Ryan O'Nan and Michael Weston in "Brooklyn Brothers Beat the Best"

Interview: Ryan O’Nan and Michael Weston on Why “Brooklyn Brothers Beat the Best”

There’s a tradition of musical acts that have originated from the world of movies and television with the initial intention of being fake. Of course, The Monkees and the Partridge Family became very real pop successes after imitating others on the tube and in more recent times, Shane West really became the front man for The Germs for a spell after playing the late lead singer Darby Crash in 2007’s “What We Do Is Secret.” But perhaps there hasn’t been a more unlikely transition from screen-to-stage than that of Ryan O’Nan and Michael Weston’s The Brooklyn Brothers, who released their first self-titled album this week to accompany the theatrical rollout of their new comedy “Brooklyn Brothers Beat the Best.”

This isn’t as strange a development as it might appear at first. Before becoming a filmmaker whose directorial debut “The Dry Land” premiered at Sundance in 2010, O’Nan had been a guitarist and singer for the punk band Against the Wall and likewise, Weston, who has been a reliably off-kilter presence in such films as “Garden State” and in his recurring stint on “House,” had music in his genes as the grandson of legendary pianist Artur Rubinstein. Yet the tunes they produce together don’t bear the influences suggested by their past, instead resulting in some original harmonies from O’Nan’s acoustic guitar and Weston’s litany of children’s instruments ranging from kazoos to xylophones that’s utterly disarming even if their lyrics concern the misery of bad relationships and the drudgery of living beyond their means in the big city. (An offhand description of Weston’s onscreen alter ego Jim’s recording studio as a “pre-school version of Hostel” is an apt indicator.)

The sweetness of their sound and the sour of getting through life in order to achieve it not only powers their music, but also their film, which spans a road trip from New York, where O’Nan’s downtrodden Alex ditches his real estate day job and singing inappropriate songs to special needs kids, to California where Jim insists they could win a battle of the bands contest and in the process, the odd couple grows to complement each other sonically, even if they remain odd and at odds with each other. That, unlike their success, does not appear to have translated to real life as Weston and O’Nan happily finish each other’s sentences, as I learned recently when I had the chance to speak to them about their new film, the challenge of playing all their music live while cameras rolled, and why their distributor Oscilloscope was a perfect fit.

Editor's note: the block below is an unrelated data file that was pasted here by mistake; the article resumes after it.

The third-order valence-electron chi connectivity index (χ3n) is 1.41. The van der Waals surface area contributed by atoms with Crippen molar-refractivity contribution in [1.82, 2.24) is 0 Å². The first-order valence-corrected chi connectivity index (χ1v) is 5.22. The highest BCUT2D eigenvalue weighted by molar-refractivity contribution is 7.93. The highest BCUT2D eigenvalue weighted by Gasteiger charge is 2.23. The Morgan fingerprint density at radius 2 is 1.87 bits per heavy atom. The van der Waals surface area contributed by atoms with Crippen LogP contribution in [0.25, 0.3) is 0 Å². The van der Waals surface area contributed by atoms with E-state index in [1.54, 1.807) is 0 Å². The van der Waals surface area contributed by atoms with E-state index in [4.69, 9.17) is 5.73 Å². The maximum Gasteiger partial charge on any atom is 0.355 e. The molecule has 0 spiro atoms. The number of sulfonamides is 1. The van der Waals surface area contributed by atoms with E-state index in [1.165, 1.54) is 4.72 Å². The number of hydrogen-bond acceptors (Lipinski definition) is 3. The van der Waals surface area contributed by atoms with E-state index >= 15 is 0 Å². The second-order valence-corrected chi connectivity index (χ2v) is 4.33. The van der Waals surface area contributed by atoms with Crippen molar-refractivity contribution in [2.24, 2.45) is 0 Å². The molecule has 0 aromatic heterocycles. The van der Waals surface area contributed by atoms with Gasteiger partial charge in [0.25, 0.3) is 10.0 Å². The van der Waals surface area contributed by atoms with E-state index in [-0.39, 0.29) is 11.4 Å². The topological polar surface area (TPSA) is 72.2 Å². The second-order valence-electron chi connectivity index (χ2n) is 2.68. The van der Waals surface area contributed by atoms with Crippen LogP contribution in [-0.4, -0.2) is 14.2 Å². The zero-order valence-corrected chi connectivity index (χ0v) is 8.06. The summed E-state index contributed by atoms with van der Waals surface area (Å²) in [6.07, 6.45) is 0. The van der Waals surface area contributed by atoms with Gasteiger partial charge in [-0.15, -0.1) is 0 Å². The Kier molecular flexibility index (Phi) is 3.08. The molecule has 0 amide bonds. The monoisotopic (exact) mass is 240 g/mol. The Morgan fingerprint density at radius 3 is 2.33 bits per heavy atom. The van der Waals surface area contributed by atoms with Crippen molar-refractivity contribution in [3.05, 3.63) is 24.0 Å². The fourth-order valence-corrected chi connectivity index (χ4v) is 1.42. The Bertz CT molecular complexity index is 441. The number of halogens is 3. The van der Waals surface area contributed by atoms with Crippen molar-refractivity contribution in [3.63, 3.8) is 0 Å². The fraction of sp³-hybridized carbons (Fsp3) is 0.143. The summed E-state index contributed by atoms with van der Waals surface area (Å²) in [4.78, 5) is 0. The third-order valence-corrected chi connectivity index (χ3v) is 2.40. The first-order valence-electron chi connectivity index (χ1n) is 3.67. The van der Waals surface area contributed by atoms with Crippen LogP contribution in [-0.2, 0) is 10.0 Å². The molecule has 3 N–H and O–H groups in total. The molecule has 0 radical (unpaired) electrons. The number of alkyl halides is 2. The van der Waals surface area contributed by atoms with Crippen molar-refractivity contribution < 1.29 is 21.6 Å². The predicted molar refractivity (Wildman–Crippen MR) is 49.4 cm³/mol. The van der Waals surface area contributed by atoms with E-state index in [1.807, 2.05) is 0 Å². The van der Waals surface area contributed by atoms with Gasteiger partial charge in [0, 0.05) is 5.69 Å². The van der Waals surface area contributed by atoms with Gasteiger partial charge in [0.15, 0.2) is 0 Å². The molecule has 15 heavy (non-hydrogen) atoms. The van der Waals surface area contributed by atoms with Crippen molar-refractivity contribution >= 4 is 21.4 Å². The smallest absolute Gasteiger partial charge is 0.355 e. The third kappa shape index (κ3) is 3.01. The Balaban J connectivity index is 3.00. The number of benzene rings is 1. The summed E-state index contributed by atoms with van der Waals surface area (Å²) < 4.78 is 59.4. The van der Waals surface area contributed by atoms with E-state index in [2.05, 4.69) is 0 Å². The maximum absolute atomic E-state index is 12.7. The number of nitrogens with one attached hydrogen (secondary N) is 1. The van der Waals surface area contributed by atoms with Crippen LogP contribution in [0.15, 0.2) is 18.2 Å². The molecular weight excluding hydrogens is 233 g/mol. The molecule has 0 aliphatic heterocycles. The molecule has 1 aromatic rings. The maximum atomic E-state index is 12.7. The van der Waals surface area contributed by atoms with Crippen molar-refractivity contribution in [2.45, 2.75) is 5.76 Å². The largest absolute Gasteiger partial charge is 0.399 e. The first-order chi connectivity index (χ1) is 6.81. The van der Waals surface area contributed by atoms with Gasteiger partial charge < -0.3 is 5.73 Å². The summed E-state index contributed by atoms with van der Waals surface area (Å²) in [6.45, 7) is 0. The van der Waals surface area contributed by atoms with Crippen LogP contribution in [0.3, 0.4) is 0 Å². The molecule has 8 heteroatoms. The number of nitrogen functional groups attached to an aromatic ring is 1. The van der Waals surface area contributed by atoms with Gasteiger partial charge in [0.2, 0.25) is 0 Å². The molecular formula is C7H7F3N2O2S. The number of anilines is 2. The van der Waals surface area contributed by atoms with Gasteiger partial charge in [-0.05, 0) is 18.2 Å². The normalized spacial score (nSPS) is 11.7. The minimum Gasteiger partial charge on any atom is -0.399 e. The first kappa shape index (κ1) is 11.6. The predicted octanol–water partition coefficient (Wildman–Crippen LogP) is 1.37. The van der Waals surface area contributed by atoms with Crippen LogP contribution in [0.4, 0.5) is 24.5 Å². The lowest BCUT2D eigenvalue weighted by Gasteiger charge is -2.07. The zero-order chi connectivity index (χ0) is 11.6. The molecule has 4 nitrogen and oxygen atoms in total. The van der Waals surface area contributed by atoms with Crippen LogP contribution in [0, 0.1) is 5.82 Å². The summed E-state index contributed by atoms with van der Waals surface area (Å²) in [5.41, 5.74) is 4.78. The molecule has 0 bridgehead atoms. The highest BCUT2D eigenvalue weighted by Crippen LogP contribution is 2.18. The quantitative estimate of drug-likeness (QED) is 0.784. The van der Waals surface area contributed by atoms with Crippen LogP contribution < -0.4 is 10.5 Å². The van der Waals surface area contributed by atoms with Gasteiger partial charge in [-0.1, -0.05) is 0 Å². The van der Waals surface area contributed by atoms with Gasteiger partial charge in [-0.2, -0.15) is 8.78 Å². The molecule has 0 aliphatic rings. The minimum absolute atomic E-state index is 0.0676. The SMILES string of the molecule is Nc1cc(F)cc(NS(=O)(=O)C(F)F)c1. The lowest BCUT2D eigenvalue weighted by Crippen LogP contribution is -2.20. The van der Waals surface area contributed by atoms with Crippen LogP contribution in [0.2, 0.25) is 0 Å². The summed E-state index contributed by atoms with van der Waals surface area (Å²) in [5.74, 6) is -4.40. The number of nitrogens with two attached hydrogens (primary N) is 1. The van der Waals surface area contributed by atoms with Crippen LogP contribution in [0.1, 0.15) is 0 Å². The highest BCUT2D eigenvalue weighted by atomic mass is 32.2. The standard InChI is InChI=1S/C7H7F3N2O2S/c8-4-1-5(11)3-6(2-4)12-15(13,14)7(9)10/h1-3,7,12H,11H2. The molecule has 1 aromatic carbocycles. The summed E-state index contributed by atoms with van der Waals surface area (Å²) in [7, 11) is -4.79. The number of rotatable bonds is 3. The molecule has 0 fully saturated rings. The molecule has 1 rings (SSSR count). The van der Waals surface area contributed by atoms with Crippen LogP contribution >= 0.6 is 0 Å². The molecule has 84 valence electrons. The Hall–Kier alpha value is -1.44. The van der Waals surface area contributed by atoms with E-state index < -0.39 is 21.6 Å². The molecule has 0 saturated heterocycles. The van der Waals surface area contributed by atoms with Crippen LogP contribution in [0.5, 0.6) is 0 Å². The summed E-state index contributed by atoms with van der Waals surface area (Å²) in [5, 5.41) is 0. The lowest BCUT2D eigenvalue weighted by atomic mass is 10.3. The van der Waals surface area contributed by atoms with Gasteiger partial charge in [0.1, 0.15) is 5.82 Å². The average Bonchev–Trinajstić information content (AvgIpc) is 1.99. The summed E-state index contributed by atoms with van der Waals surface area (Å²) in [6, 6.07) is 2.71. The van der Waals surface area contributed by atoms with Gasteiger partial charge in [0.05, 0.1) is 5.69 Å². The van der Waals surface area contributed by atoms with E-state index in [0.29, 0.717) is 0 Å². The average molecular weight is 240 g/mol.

You guys have such an easy chemistry together on screen – was there a script in place before Michael came onboard or did you guys get to develop it as you went?

Ryan O’Nan: No, there was a strict script in place beforehand. Michael was not allowed to deviate, though I will say he did improv some pretty interesting shit — the whole scene where [his character is] trying to pretend Scott Weiland’s in the band with the slapping the hands on the Asian kid, and the bouncer smacks him, that was all Michael’s idea.

Michael Weston: We clicked right off the bat and the script was really so fun and solid to begin with, we just ran with it. It felt really spontaneous as we were doing it because we had so little time to really think about anything because we had 18 days to shoot this whole thing. So we just jumped in and there was a high level of trust and camaraderie throughout.

Michael, what was it that got you interested in it?

MW: I laughed out loud when I read the script. It doesn’t happen very often when I’m reading scripts and then more than anything, when I finished reading it, I felt like it delivered that kernel of hope that gets in your gut. I feel like it delivers a really important energy for life and I love that about it. There’s a warmth and there’s an honesty to it all that’s just really wonderful.

It definitely has an innocence about it, even as it goes to some dark corners and that description could apply to either the movie or the music in it. Maybe it’s a chicken and egg question, but what set the tone for the film – what you wanted to do as a filmmaker or a musician?